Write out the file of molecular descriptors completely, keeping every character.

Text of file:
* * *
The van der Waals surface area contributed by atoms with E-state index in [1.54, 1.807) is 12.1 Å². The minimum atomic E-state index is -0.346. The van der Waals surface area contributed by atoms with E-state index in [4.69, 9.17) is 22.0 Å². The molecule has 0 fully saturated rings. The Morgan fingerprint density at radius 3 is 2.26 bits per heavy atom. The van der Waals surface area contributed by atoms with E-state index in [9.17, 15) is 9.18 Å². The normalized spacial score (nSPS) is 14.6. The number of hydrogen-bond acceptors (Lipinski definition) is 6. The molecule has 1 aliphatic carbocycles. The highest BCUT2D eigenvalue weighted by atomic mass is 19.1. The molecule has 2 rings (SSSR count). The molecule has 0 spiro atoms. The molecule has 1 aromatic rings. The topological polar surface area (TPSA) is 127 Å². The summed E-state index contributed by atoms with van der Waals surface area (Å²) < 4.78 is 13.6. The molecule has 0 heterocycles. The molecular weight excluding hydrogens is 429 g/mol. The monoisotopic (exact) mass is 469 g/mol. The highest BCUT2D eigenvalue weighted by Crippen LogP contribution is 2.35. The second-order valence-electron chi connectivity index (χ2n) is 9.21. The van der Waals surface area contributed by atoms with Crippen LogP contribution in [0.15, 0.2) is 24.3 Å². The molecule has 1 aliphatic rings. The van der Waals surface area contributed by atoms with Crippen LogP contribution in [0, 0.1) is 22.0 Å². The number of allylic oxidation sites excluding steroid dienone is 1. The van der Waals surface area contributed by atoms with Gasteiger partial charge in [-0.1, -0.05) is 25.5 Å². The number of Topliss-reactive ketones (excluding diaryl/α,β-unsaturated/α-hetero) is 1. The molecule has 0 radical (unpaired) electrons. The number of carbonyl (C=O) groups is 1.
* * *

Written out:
The van der Waals surface area contributed by atoms with E-state index in [1.54, 1.807) is 12.1 Å². The minimum atomic E-state index is -0.346. The van der Waals surface area contributed by atoms with E-state index in [4.69, 9.17) is 22.0 Å². The molecule has 0 fully saturated rings. The Morgan fingerprint density at radius 3 is 2.26 bits per heavy atom. The van der Waals surface area contributed by atoms with E-state index in [9.17, 15) is 9.18 Å². The normalized spacial score (nSPS) is 14.6. The number of hydrogen-bond acceptors (Lipinski definition) is 6. The molecule has 1 aliphatic carbocycles. The highest BCUT2D eigenvalue weighted by atomic mass is 19.1. The molecule has 2 rings (SSSR count). The molecule has 0 spiro atoms. The molecule has 1 aromatic rings. The topological polar surface area (TPSA) is 127 Å². The summed E-state index contributed by atoms with van der Waals surface area (Å²) < 4.78 is 13.6. The molecule has 0 heterocycles. The molecular weight excluding hydrogens is 429 g/mol. The monoisotopic (exact) mass is 469 g/mol. The highest BCUT2D eigenvalue weighted by Crippen LogP contribution is 2.35. The second-order valence-electron chi connectivity index (χ2n) is 9.21. The van der Waals surface area contributed by atoms with Crippen LogP contribution in [0.15, 0.2) is 24.3 Å². The molecule has 1 aliphatic rings. The van der Waals surface area contributed by atoms with Crippen LogP contribution in [0, 0.1) is 22.0 Å². The number of allylic oxidation sites excluding steroid dienone is 1. The van der Waals surface area contributed by atoms with Gasteiger partial charge in [-0.1, -0.05) is 25.5 Å². The number of Topliss-reactive ketones (excluding diaryl/α,β-unsaturated/α-hetero) is 1. The molecule has 0 radical (unpaired) electrons. The number of carbonyl (C=O) groups is 1.